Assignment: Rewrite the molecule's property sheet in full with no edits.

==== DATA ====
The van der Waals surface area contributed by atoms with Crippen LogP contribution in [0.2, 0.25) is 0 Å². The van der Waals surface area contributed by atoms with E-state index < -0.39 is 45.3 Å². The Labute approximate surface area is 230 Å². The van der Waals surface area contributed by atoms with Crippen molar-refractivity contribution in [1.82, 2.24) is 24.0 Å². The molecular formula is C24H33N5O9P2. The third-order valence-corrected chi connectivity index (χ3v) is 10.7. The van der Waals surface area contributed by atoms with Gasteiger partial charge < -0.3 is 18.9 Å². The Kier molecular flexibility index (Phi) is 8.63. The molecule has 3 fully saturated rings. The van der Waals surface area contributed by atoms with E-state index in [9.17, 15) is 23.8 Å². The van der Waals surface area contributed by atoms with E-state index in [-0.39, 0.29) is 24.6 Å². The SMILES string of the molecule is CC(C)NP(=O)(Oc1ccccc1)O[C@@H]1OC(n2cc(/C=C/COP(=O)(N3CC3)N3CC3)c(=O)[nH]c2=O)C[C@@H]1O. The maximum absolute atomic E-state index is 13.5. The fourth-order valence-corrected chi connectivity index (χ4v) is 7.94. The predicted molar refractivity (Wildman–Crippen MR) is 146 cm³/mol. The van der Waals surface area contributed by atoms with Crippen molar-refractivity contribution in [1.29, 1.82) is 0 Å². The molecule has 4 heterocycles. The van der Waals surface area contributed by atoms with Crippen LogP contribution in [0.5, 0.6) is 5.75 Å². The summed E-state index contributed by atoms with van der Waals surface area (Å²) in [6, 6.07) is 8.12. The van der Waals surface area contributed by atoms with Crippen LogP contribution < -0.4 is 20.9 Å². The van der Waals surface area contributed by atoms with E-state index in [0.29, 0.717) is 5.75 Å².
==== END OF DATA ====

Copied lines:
The van der Waals surface area contributed by atoms with Crippen LogP contribution in [0.2, 0.25) is 0 Å². The van der Waals surface area contributed by atoms with E-state index < -0.39 is 45.3 Å². The Labute approximate surface area is 230 Å². The van der Waals surface area contributed by atoms with Crippen molar-refractivity contribution in [1.82, 2.24) is 24.0 Å². The molecular formula is C24H33N5O9P2. The third-order valence-corrected chi connectivity index (χ3v) is 10.7. The van der Waals surface area contributed by atoms with Gasteiger partial charge < -0.3 is 18.9 Å². The Kier molecular flexibility index (Phi) is 8.63. The molecule has 3 fully saturated rings. The van der Waals surface area contributed by atoms with E-state index in [9.17, 15) is 23.8 Å². The van der Waals surface area contributed by atoms with E-state index in [-0.39, 0.29) is 24.6 Å². The SMILES string of the molecule is CC(C)NP(=O)(Oc1ccccc1)O[C@@H]1OC(n2cc(/C=C/COP(=O)(N3CC3)N3CC3)c(=O)[nH]c2=O)C[C@@H]1O. The maximum absolute atomic E-state index is 13.5. The fourth-order valence-corrected chi connectivity index (χ4v) is 7.94. The predicted molar refractivity (Wildman–Crippen MR) is 146 cm³/mol. The van der Waals surface area contributed by atoms with Crippen molar-refractivity contribution in [1.29, 1.82) is 0 Å². The molecule has 4 heterocycles. The van der Waals surface area contributed by atoms with Crippen LogP contribution in [0.5, 0.6) is 5.75 Å². The summed E-state index contributed by atoms with van der Waals surface area (Å²) in [6, 6.07) is 8.12. The van der Waals surface area contributed by atoms with Crippen LogP contribution < -0.4 is 20.9 Å². The van der Waals surface area contributed by atoms with E-state index in [0.29, 0.717) is 5.75 Å².